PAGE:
The use of the term “refugees” has been recommended by the United Nations High Commissioner for Refugees (UNHCR) to differentiate officially recognized refugees from migrants without this status3,4. Asylum seekers, who are not yet officially recognized as refugees, are subsumed as “refugees” in this study. In addition to asylum seekers, our study includes a second category of refugees called “resettlement refugees.” Resettlement refugees have been recognized by the UNHCR as particularly vulnerable since they neither return to their home country nor stay in the country to which they have fled. As part of multilateral agreements, resettlement refugees are permanently resettled in a third country. Typically, resettled refugees are selected by UNHCR staff and safely transferred to their country of destination in larger groups. Data concerning the healthcare needs of resettled refugees from parts of this cohort have already been published16.
We used descriptive statistics including absolute and relative frequencies, medians, and interquartile ranges (IQRs) to describe the distribution of respiratory diseases in relation to sociodemographic factors. We also characterized the population by summarizing data at the individual patient level. Patients with and without respiratory diseases were compared according to their age and the frequency of consultations. Since both of these dependent variables were non-normally distributed, Mann–Whitney U-test was used to test for significant differences.
We conducted a multivariable analysis using logistic regression models to determine factors that might impact the likelihood of a diagnosis of respiratory disease in this setting. The literature shows that shelter occupancy plays a role in the development of respiratory infections in refugee children20. Furthermore, refugee status (refugee or resettlement refugee) has a relevant impact on health care utilization16. Many acute respiratory infections have a seasonal peak in fall25, and children are more often affected than adults26. These variables, collected as part of the study, were therefore included in the regression model. Additionally, patients’ age group, sex, and region of origin were considered relevant sociodemographic confounders and were therefore included in the regression model.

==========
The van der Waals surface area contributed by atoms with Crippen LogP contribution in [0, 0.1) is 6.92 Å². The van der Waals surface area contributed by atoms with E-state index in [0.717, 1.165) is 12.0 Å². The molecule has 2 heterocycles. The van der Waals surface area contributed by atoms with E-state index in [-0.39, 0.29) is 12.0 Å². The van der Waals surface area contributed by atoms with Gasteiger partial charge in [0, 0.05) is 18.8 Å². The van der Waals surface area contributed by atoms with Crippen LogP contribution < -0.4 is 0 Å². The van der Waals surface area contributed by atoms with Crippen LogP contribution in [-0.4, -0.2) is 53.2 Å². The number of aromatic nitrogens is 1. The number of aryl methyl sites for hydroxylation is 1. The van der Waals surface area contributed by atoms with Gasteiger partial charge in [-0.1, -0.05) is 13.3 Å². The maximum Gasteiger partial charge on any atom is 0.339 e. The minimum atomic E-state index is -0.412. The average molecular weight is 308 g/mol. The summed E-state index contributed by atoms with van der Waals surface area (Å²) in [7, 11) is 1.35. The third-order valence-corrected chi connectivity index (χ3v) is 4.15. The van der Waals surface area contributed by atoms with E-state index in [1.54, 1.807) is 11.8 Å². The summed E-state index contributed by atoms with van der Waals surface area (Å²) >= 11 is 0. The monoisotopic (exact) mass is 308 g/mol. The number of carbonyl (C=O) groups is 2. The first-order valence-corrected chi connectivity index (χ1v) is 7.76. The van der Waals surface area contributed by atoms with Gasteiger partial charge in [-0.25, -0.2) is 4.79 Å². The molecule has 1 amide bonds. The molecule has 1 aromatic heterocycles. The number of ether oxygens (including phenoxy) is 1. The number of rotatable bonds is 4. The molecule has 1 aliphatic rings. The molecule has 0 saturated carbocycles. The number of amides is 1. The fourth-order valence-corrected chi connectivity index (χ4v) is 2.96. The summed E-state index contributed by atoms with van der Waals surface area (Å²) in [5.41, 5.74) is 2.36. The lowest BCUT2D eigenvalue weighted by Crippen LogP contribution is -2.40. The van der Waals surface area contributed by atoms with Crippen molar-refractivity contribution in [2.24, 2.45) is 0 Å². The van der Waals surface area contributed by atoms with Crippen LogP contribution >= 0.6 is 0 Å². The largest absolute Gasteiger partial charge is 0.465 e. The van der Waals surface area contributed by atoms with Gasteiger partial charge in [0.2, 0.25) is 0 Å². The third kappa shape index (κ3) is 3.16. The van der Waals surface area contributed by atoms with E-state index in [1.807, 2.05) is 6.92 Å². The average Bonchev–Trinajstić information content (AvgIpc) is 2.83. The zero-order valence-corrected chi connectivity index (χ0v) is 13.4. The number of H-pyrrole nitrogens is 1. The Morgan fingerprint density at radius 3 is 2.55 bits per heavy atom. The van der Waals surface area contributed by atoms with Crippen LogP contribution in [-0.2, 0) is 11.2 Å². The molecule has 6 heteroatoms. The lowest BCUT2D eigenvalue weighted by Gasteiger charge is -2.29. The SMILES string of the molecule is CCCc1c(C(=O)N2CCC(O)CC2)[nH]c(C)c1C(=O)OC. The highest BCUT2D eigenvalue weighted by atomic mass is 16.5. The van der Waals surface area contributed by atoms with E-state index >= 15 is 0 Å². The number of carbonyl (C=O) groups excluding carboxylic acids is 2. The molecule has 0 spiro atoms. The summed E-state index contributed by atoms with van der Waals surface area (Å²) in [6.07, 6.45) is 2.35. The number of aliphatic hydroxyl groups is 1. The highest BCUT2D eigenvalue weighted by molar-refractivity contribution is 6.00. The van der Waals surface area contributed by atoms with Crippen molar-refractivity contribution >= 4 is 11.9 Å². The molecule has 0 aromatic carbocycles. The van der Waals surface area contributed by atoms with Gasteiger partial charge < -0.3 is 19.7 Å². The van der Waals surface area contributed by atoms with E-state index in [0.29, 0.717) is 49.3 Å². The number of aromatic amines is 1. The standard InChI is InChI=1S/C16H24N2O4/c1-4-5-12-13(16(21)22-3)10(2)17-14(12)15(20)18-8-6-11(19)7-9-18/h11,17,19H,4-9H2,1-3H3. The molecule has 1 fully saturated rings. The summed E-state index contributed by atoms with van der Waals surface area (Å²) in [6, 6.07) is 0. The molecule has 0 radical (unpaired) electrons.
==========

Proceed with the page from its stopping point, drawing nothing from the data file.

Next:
We corrected the standard errors of the regression coefficients by using generalized estimating equations (GEEs). This approach also considers that patients can have several consultations. Differences in drug prescriptions were tested using Pearson’s chi-square test for categorical variables, e.g., with patients’ sex, or Mann–Whitney U for metric variables, e.g., patients’ age. For all calculations, p values (p) ≤0.05 were considered statistically significant. Statistical analyses were performed using SPSS (Version 25, IBM, Armonk, NY, USA), and figures were plotted using a Google Spreadsheet (Alphabet Inc., Mountain View, CA, USA).
Power and sample size
An estimated sample size of n = 2300 patients was determined to be sufficiently large to detect relevant effect sizes in this population. For instance, the total sample size split in a 5:1 ratio (i.e., n = 1917 vs. n = 383 patients) provides a power of 95% at a two-sided significance level of 5% given a group difference in airway infections of 50 vs. 60%. Power and sample size calculations were carried out with ClinCalc27.
This study was approved by local authorities (Institutional Review Board of Hannover Medical School approval No. 3217–2016, Research Ethics Board of the University Medical Center Goettingen approval No. 16/3/17 as part of the DICTUM Friedland study28). Obtaining patients’ written informed consent was not necessary for this study. The data were collected by performing a retrospective chart review and processed in a pseudonymized manner. The decision to waive obtaining informed consent was approved by both responsible ethics committees.
Altogether, 10,431 refugees, including asylum seekers and resettled refugees (7327 in Friedland, 3104 in Celle), were accommodated during the observational period (Fig. 1). The study included 2840 adult refugee patients. Overall, we report data spanning an observational period of 2.5 years including the fall/winter season 2015/2016 (Celle), 2017/2018 (Friedland), and 2018/2019 (Friedland). The occupancy rates in both camps ranged from 1 to 99% during all study dates, with a median occupancy of 39.7% (30%).